Despite having a better work ethic, refugee and immigrant millennials (RIM) still struggle to get good jobs in New Zealand, a study has found.
A "RIM @ work" study by AUT University Professor of Diversity Edwina Pio conducted 150 conversations and interviews with high-level managers, focus groups with millennials and parents and educators.
It found that RIMs had a "different" work ethic - they tended to take fewer sickies and breaks, and were not clock-watchers.
Migrant labour was here to stay, she said, and many employers did not realise how much they will have to depend on migrant labour in the future.
Millennials in New Zealand made up nearly a third, or 32.7 per cent, of the total population in 2013.
The population of Asian millennials, who represented 8 per cent of the generational cohort in 2001, increased to 15 per cent by 2013.
They are expected to make up the majority of the country's workforce by 2020.
"Yet there are differences in terms of employment levels based on millennials' ethnicity," Pio said.
"Work is one of the single most important needs of RIM, however many are unemployed, underemployed or engaged in unpaid family-care work."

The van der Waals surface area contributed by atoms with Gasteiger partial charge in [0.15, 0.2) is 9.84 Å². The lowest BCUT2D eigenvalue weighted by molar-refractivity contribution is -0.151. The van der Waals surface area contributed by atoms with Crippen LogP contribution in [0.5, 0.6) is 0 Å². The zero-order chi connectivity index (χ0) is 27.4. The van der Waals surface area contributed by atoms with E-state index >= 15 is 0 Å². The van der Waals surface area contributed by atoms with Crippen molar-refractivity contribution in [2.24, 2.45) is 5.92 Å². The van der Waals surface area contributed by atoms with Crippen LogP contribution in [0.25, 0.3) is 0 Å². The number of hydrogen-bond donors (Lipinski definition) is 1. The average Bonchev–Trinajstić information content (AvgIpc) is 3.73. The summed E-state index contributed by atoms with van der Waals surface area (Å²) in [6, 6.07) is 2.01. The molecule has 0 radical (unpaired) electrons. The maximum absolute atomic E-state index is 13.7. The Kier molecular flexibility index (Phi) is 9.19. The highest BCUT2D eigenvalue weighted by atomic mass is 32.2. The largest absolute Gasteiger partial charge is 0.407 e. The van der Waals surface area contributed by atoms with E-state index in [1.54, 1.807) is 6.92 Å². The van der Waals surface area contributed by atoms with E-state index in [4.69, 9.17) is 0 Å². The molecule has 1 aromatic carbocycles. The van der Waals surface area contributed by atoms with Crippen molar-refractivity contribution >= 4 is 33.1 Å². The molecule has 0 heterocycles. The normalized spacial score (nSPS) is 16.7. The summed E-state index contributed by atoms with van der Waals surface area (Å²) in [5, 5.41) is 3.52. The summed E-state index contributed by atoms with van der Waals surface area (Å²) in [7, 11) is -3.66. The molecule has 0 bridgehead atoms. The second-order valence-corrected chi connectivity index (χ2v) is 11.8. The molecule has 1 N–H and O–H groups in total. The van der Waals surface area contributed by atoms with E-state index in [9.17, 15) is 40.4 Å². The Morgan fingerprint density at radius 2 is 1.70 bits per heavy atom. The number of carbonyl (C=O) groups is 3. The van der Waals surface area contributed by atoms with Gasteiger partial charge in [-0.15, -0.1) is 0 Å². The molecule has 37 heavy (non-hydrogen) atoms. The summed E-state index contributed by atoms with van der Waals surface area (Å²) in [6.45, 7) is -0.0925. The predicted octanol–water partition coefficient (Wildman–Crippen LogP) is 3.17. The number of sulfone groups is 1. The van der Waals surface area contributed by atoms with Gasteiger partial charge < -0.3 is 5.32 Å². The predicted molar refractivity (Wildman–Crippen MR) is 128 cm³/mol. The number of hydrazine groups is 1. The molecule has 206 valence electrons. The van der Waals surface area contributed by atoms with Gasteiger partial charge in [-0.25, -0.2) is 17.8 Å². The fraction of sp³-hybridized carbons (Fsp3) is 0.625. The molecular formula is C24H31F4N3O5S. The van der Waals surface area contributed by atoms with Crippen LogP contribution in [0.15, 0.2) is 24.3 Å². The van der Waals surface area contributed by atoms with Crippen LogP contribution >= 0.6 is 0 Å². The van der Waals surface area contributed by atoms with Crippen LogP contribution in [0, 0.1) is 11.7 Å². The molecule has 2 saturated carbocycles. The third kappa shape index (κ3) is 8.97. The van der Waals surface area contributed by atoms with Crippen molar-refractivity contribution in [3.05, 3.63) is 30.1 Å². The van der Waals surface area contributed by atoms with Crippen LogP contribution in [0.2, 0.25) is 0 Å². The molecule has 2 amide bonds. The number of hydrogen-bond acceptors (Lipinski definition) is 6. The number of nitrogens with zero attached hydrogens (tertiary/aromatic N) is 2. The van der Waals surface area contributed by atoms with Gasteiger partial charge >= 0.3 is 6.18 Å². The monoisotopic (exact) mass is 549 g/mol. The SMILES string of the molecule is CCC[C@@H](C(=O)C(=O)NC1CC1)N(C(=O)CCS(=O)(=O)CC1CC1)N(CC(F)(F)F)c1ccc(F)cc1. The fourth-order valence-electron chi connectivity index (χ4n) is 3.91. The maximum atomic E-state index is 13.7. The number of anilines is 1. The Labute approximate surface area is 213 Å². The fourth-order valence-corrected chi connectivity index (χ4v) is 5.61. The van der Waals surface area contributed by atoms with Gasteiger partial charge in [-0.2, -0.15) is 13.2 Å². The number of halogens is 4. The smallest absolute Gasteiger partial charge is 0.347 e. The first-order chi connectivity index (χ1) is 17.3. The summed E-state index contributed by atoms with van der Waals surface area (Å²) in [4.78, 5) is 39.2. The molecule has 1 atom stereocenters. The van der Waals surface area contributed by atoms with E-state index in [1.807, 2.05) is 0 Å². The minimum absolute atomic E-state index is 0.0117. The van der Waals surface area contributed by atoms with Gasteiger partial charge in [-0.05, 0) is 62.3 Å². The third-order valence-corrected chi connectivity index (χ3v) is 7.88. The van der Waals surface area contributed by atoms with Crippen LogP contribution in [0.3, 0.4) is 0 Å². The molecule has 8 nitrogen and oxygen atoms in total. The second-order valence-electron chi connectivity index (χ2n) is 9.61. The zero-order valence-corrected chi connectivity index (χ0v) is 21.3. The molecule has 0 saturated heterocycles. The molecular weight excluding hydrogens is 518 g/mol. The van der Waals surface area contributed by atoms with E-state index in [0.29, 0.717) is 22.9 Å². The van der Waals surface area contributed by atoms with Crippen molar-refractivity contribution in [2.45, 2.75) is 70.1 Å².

They are also over-represented in low-paying positions in hospitality, construction and cleaning.
"They may also be perceived as low-hanging fruit ripe for exploitation by organisations focused on short-term quick profits who inhabit the grey areas of minimum wage with maximum servitude," Pio said.
"While RIM may have interesting accents, which don't wash away in a laundromat, knowledge of idiomatic English and Kiwiology are essential in progressing in New Zealand work places."
Communication is key, and voluntary work can also help mitigate migrant minorities out of isolation and loneliness.
"Networking must be constant and education is seen as a way out of poverty and the pathway to success," she said.
"Learn Kiwi ways of speaking in terms of phraseology and display sensitivity to issues such as age, religion, marital status and rainbow people."
Pio said hidden bias, subtle workplace discrimination, unconscious and implicit bias and stereotyping could "work both ways", with migrants and host country individuals "creating micro-generosities and kindness or micro-oppressions in everyday organisational and societal life.
"This may be particularly evident when ethnic minority women jostle and contend for positions of power and status in organisations, thus challenging the implementation of diversity and complicating simple dichotomies ... such as ethnic and non-ethnic, migrant and non-migrant."
Her study, however, concluded New Zealand to be "a hundred times better" than many other western countries in embracing diversity.
"It is very affirming of diverse cultures and is an egalitarian, tolerant and peaceful country, as expressed by all millennials."